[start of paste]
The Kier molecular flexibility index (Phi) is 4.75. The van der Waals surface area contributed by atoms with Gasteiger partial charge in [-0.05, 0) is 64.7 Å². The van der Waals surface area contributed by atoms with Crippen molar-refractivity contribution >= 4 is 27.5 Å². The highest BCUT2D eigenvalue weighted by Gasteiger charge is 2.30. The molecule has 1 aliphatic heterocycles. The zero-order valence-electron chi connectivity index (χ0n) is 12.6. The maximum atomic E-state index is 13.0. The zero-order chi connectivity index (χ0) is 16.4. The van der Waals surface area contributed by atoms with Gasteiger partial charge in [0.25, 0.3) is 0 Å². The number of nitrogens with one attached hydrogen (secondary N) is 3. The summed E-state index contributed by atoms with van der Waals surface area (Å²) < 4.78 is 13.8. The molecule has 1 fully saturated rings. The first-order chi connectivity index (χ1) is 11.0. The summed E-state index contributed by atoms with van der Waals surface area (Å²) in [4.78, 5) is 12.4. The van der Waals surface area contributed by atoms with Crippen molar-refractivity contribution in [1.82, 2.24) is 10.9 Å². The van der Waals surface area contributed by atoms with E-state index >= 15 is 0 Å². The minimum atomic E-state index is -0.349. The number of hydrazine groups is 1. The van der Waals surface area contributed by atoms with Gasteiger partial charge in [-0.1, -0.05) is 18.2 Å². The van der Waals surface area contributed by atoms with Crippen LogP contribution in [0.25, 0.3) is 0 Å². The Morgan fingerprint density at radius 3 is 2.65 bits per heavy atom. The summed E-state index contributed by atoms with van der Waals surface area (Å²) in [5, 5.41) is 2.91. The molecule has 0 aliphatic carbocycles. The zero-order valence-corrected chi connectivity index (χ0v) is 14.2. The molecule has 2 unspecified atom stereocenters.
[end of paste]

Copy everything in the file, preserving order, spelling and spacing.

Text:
The Kier molecular flexibility index (Phi) is 4.75. The van der Waals surface area contributed by atoms with Gasteiger partial charge in [-0.05, 0) is 64.7 Å². The van der Waals surface area contributed by atoms with Crippen molar-refractivity contribution >= 4 is 27.5 Å². The highest BCUT2D eigenvalue weighted by Gasteiger charge is 2.30. The molecule has 1 aliphatic heterocycles. The zero-order valence-electron chi connectivity index (χ0n) is 12.6. The maximum atomic E-state index is 13.0. The zero-order chi connectivity index (χ0) is 16.4. The van der Waals surface area contributed by atoms with Gasteiger partial charge in [0.25, 0.3) is 0 Å². The number of nitrogens with one attached hydrogen (secondary N) is 3. The summed E-state index contributed by atoms with van der Waals surface area (Å²) < 4.78 is 13.8. The molecule has 1 fully saturated rings. The first-order chi connectivity index (χ1) is 11.0. The summed E-state index contributed by atoms with van der Waals surface area (Å²) in [4.78, 5) is 12.4. The van der Waals surface area contributed by atoms with Crippen molar-refractivity contribution in [1.82, 2.24) is 10.9 Å². The van der Waals surface area contributed by atoms with E-state index >= 15 is 0 Å². The minimum atomic E-state index is -0.349. The number of hydrazine groups is 1. The van der Waals surface area contributed by atoms with Gasteiger partial charge in [-0.1, -0.05) is 18.2 Å². The van der Waals surface area contributed by atoms with Crippen LogP contribution in [0.25, 0.3) is 0 Å². The Morgan fingerprint density at radius 3 is 2.65 bits per heavy atom. The summed E-state index contributed by atoms with van der Waals surface area (Å²) in [5, 5.41) is 2.91. The molecule has 0 aliphatic carbocycles. The zero-order valence-corrected chi connectivity index (χ0v) is 14.2. The molecule has 2 unspecified atom stereocenters.